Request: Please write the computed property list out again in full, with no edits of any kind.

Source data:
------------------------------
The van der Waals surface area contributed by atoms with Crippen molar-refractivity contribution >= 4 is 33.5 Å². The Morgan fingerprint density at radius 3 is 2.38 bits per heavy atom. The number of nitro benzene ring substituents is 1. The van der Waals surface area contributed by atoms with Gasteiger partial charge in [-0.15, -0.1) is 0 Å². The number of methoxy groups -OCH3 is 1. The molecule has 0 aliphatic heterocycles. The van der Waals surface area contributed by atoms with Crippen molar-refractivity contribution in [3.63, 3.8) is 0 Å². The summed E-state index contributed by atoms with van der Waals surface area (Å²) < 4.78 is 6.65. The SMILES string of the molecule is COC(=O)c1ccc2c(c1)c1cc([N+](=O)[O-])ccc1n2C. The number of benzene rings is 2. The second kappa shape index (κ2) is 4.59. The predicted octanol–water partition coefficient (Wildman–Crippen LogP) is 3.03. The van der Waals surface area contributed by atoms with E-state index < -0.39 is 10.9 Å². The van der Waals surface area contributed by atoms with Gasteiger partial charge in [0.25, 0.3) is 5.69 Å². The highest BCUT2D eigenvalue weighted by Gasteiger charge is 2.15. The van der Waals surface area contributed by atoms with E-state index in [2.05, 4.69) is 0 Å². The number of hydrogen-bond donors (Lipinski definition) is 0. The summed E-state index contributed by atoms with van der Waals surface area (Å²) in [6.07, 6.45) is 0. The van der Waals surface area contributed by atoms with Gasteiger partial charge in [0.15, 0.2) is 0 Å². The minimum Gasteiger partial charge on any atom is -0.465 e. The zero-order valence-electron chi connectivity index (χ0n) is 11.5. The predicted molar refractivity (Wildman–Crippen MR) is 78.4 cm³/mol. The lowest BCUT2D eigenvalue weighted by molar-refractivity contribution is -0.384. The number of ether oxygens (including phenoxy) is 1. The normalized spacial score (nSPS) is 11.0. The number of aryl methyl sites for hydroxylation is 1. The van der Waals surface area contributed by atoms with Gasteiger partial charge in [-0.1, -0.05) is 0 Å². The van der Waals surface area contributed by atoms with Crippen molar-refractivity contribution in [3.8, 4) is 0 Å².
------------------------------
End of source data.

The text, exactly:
The van der Waals surface area contributed by atoms with Crippen molar-refractivity contribution >= 4 is 33.5 Å². The Morgan fingerprint density at radius 3 is 2.38 bits per heavy atom. The number of nitro benzene ring substituents is 1. The van der Waals surface area contributed by atoms with Gasteiger partial charge in [-0.15, -0.1) is 0 Å². The number of methoxy groups -OCH3 is 1. The molecule has 0 aliphatic heterocycles. The van der Waals surface area contributed by atoms with Crippen molar-refractivity contribution in [3.63, 3.8) is 0 Å². The summed E-state index contributed by atoms with van der Waals surface area (Å²) < 4.78 is 6.65. The SMILES string of the molecule is COC(=O)c1ccc2c(c1)c1cc([N+](=O)[O-])ccc1n2C. The number of benzene rings is 2. The second kappa shape index (κ2) is 4.59. The predicted octanol–water partition coefficient (Wildman–Crippen LogP) is 3.03. The van der Waals surface area contributed by atoms with E-state index < -0.39 is 10.9 Å². The van der Waals surface area contributed by atoms with Gasteiger partial charge in [0.25, 0.3) is 5.69 Å². The highest BCUT2D eigenvalue weighted by Gasteiger charge is 2.15. The van der Waals surface area contributed by atoms with E-state index in [2.05, 4.69) is 0 Å². The number of hydrogen-bond donors (Lipinski definition) is 0. The summed E-state index contributed by atoms with van der Waals surface area (Å²) in [6.07, 6.45) is 0. The van der Waals surface area contributed by atoms with Gasteiger partial charge in [0.15, 0.2) is 0 Å². The minimum Gasteiger partial charge on any atom is -0.465 e. The zero-order valence-electron chi connectivity index (χ0n) is 11.5. The predicted molar refractivity (Wildman–Crippen MR) is 78.4 cm³/mol. The lowest BCUT2D eigenvalue weighted by molar-refractivity contribution is -0.384. The number of ether oxygens (including phenoxy) is 1. The normalized spacial score (nSPS) is 11.0. The number of aryl methyl sites for hydroxylation is 1. The van der Waals surface area contributed by atoms with Gasteiger partial charge in [-0.1, -0.05) is 0 Å². The van der Waals surface area contributed by atoms with Crippen molar-refractivity contribution in [3.8, 4) is 0 Å².